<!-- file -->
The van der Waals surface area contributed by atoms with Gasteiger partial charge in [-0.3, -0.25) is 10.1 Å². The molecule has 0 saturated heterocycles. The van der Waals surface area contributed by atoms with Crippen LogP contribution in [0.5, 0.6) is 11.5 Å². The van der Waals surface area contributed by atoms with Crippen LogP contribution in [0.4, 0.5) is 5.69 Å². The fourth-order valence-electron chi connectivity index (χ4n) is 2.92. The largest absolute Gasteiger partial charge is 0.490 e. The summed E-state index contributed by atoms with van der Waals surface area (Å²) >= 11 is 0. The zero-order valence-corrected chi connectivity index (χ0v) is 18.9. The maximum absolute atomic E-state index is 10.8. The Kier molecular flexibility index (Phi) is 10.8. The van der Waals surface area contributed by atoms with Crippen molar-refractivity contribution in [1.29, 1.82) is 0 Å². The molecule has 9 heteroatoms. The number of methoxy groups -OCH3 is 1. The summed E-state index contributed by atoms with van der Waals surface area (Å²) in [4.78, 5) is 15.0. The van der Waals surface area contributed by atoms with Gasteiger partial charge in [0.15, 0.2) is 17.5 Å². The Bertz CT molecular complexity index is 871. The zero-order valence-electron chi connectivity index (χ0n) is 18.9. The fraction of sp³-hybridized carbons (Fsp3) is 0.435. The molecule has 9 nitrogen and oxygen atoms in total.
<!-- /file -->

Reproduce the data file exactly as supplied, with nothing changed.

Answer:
The van der Waals surface area contributed by atoms with Gasteiger partial charge in [-0.3, -0.25) is 10.1 Å². The molecule has 0 saturated heterocycles. The van der Waals surface area contributed by atoms with Crippen LogP contribution in [0.5, 0.6) is 11.5 Å². The van der Waals surface area contributed by atoms with Crippen LogP contribution in [0.4, 0.5) is 5.69 Å². The fourth-order valence-electron chi connectivity index (χ4n) is 2.92. The largest absolute Gasteiger partial charge is 0.490 e. The summed E-state index contributed by atoms with van der Waals surface area (Å²) >= 11 is 0. The zero-order valence-corrected chi connectivity index (χ0v) is 18.9. The maximum absolute atomic E-state index is 10.8. The Kier molecular flexibility index (Phi) is 10.8. The van der Waals surface area contributed by atoms with Crippen molar-refractivity contribution in [1.29, 1.82) is 0 Å². The molecule has 9 heteroatoms. The number of methoxy groups -OCH3 is 1. The summed E-state index contributed by atoms with van der Waals surface area (Å²) in [4.78, 5) is 15.0. The van der Waals surface area contributed by atoms with Gasteiger partial charge in [0.15, 0.2) is 17.5 Å². The Bertz CT molecular complexity index is 871. The zero-order valence-electron chi connectivity index (χ0n) is 18.9. The fraction of sp³-hybridized carbons (Fsp3) is 0.435. The molecule has 9 nitrogen and oxygen atoms in total.